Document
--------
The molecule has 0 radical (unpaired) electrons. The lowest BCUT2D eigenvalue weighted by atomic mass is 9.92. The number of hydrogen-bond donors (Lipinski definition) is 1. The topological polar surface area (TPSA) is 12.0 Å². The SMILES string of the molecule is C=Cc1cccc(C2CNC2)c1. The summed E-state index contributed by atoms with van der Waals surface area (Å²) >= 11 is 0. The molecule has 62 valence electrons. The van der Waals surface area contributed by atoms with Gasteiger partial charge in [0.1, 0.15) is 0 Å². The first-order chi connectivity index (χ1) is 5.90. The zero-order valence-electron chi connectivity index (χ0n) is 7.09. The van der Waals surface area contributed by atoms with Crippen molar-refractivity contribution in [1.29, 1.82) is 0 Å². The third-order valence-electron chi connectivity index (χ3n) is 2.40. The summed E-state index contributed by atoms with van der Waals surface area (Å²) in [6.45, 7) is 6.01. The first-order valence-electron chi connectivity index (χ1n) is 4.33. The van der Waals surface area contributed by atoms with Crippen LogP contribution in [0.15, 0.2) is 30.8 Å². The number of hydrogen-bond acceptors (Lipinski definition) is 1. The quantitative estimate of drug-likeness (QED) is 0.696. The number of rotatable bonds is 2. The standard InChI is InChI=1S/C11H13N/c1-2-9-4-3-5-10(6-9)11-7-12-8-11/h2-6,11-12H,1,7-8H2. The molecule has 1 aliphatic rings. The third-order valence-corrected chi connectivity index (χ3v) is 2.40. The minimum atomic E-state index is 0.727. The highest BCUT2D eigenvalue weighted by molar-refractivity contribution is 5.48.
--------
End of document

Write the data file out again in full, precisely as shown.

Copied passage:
The molecule has 0 radical (unpaired) electrons. The lowest BCUT2D eigenvalue weighted by atomic mass is 9.92. The number of hydrogen-bond donors (Lipinski definition) is 1. The topological polar surface area (TPSA) is 12.0 Å². The SMILES string of the molecule is C=Cc1cccc(C2CNC2)c1. The summed E-state index contributed by atoms with van der Waals surface area (Å²) >= 11 is 0. The molecule has 62 valence electrons. The van der Waals surface area contributed by atoms with Gasteiger partial charge in [0.1, 0.15) is 0 Å². The first-order chi connectivity index (χ1) is 5.90. The zero-order valence-electron chi connectivity index (χ0n) is 7.09. The van der Waals surface area contributed by atoms with Crippen molar-refractivity contribution in [1.29, 1.82) is 0 Å². The third-order valence-electron chi connectivity index (χ3n) is 2.40. The summed E-state index contributed by atoms with van der Waals surface area (Å²) in [6.45, 7) is 6.01. The first-order valence-electron chi connectivity index (χ1n) is 4.33. The van der Waals surface area contributed by atoms with Crippen LogP contribution in [0.15, 0.2) is 30.8 Å². The number of hydrogen-bond acceptors (Lipinski definition) is 1. The quantitative estimate of drug-likeness (QED) is 0.696. The number of rotatable bonds is 2. The standard InChI is InChI=1S/C11H13N/c1-2-9-4-3-5-10(6-9)11-7-12-8-11/h2-6,11-12H,1,7-8H2. The molecule has 1 aliphatic rings. The third-order valence-corrected chi connectivity index (χ3v) is 2.40. The minimum atomic E-state index is 0.727. The highest BCUT2D eigenvalue weighted by molar-refractivity contribution is 5.48.